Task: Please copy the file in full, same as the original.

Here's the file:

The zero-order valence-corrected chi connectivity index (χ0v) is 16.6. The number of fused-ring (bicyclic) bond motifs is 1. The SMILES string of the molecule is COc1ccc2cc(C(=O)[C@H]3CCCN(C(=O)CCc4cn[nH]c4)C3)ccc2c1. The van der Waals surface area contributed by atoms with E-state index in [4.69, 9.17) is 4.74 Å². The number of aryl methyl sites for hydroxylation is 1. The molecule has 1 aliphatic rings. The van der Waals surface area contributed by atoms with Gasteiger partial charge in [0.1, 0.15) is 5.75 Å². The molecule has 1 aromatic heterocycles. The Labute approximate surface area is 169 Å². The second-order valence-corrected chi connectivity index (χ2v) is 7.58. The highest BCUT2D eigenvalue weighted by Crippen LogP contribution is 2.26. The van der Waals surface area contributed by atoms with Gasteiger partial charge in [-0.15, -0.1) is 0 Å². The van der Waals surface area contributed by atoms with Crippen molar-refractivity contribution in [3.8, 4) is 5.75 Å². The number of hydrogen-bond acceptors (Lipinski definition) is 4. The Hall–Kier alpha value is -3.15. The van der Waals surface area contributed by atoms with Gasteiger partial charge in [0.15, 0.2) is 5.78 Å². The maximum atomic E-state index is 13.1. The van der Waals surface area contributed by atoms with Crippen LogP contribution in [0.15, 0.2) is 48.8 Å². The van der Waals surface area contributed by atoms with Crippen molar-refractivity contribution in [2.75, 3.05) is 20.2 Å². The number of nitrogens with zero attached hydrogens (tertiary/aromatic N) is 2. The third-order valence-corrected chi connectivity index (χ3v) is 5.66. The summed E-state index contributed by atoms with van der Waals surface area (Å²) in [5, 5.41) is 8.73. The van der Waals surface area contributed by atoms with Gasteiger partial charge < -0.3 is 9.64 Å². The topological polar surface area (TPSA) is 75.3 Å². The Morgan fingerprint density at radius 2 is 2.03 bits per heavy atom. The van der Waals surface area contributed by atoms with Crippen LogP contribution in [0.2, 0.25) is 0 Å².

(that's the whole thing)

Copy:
The zero-order valence-corrected chi connectivity index (χ0v) is 16.6. The number of fused-ring (bicyclic) bond motifs is 1. The SMILES string of the molecule is COc1ccc2cc(C(=O)[C@H]3CCCN(C(=O)CCc4cn[nH]c4)C3)ccc2c1. The van der Waals surface area contributed by atoms with E-state index in [4.69, 9.17) is 4.74 Å². The number of aryl methyl sites for hydroxylation is 1. The molecule has 1 aliphatic rings. The van der Waals surface area contributed by atoms with Gasteiger partial charge in [0.1, 0.15) is 5.75 Å². The molecule has 1 aromatic heterocycles. The Labute approximate surface area is 169 Å². The second-order valence-corrected chi connectivity index (χ2v) is 7.58. The highest BCUT2D eigenvalue weighted by Crippen LogP contribution is 2.26. The van der Waals surface area contributed by atoms with Gasteiger partial charge in [-0.15, -0.1) is 0 Å². The van der Waals surface area contributed by atoms with Crippen molar-refractivity contribution in [3.8, 4) is 5.75 Å². The number of hydrogen-bond acceptors (Lipinski definition) is 4. The Hall–Kier alpha value is -3.15. The van der Waals surface area contributed by atoms with Gasteiger partial charge in [0.15, 0.2) is 5.78 Å². The maximum atomic E-state index is 13.1. The van der Waals surface area contributed by atoms with Crippen LogP contribution in [0.15, 0.2) is 48.8 Å². The van der Waals surface area contributed by atoms with Crippen molar-refractivity contribution in [2.75, 3.05) is 20.2 Å². The number of nitrogens with zero attached hydrogens (tertiary/aromatic N) is 2. The third-order valence-corrected chi connectivity index (χ3v) is 5.66. The summed E-state index contributed by atoms with van der Waals surface area (Å²) in [5, 5.41) is 8.73. The van der Waals surface area contributed by atoms with Gasteiger partial charge < -0.3 is 9.64 Å². The topological polar surface area (TPSA) is 75.3 Å². The Morgan fingerprint density at radius 2 is 2.03 bits per heavy atom. The van der Waals surface area contributed by atoms with Crippen LogP contribution in [0.2, 0.25) is 0 Å².